Search - Marc-Antoine Charpentier, Gérard Lesne, Il Seminario musicale :: Charpentier: Trois histoires sacrées

Charpentier: Trois histoires sacrées
Marc-Antoine Charpentier, Gérard Lesne, Il Seminario musicale
Charpentier: Trois histoires sacrées
Genre: Classical
 
  •  Track Listings (31) - Disc #1


      
?

Larger Image
Listen to Samples

CD Details

 

CD Reviews

Something Rich and Strange
Giordano Bruno | Wherever I am, I am. | 05/04/2009
(5 out of 5 stars)

"Before you listen to Charpentier's operatic oratorio "Mors Saülis et Jonathae", I recommend reviewing the story of King Saul, beginning with Samuel I:15 in the Jewish/Christian Bible. It's one of the morally most detestable tales in scripture. Saul is identified as G_d's favorite, installed as KIng of Israel, and issued the commandment to make war on the Philistine city of Amalek, to level the city and kill all its inhabitants, and to destroy all their goods and cattle. Saul does sack the city. He does slay all the Amalekites, women and children included. But he doesn't destroy all the cattle; instead he saves the finest sheep and cows, and herds them to the Prophet Samuel, with the idea of making them a 'holocaust', a burnt offering. Samuel rebukes him for not obeying the Lord's commandment to the letter. Later, when Samuel is dead and Saul is at war with David as well as the Philistines, Saul finds that nothing he does succeeds. He turns to magic, to a witch who has a 'python' - a 'familiar spirit' in the King James translation. The witch is able to raise Samuel from the Underworld. Samuel tells Saul that he has forever lost G_d's favor because of his disobedience regarding Amalek. Saul also learns that his son Jonathan has been slain. Saul calls upon a soldier to kill him so that he will not be humiliated by capture. After resisting this order, the soldier does kill the king. He then rushes to tell David that Saul is dead. David declares that, since the soldier dared to raise his sword against royalty of any sort, his life is forfeit.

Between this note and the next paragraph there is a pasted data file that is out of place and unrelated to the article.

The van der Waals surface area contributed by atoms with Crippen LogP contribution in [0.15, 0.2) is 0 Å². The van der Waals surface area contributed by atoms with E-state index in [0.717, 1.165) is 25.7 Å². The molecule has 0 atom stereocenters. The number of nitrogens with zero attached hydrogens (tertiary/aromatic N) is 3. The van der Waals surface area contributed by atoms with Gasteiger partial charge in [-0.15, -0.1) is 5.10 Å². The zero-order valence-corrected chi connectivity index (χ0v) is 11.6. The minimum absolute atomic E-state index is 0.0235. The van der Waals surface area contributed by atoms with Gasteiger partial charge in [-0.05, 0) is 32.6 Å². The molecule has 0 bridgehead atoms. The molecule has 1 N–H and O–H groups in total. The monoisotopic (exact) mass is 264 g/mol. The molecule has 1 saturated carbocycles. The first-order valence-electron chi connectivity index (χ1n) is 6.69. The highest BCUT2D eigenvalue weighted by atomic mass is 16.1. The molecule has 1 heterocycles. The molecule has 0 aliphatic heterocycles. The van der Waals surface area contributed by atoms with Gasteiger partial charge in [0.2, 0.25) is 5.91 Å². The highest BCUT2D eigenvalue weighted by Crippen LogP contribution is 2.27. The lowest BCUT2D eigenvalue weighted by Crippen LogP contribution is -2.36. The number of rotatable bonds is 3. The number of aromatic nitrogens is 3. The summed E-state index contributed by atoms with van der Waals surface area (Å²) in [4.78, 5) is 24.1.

That's the story told in the oratorio, which features eight voices as both soloists and chorus, plus flutes, violins, and continuo. The music is quite exotic and colorful, with martial strains and 'symphonies of enchantment.' Haut-contre Gerard Lesne sings the role of the Witch in the first act, using a weird reedy timbre doubled by reed stops on the organ, an extremely eerie sound. Then he sings the role of the unfortunate soldier in the second act, in his normal expressive alto/tenor range. Bass Ronan Nédélec also excels in the role of the doomed ex-favorite Saul.

The second oratorio tells the story of Abraham's near-sacrifice of his son Isaac, another Biblical horror story with essentially the same lesson, of unquestioning submission to the divine will. The duets between Abraham (tenor Jean-François Novelli) and Isaac (Lesne) are spectacularly sweet. The third composition is not at all a typical oratorio; it's a dialogue between two choruses, of angels and of shepherds, concerning an offering to the Baby Jesus.

Marc-Antoine Charpentier (1643-1704) is usually credited with launching the development of the French oratorio, based on his visit to Rome in the 1660s, where he heard the music of Giacomo Carissimi. In fact, the impetus behind the oratorio came from the intellectual circles of the Counter-Reformation, and even more precisely from one congregation, the Confraternity of the Holy Crucifixion, in its chapel (oratory) at the Curch of San Marcello. But however Italianate the origins of French Baroque music, the distinctive vocal styles of composers like Charpentier, Brossard, Lully, and Dumont soon made their compositions unlike those of any other European country, in grands et petits motets and in operas as well as oratorios.

Gerard Lesne's ensemble, Il Seminario Musicale, is so consistently brilliant in the performance of both French and Italian Baroque masterworks that the name alone constitutes a five-star performance guarantee. This CD will not disappoint you; it's bold, colorful, and entertaining, despite the grim lessons of its texts."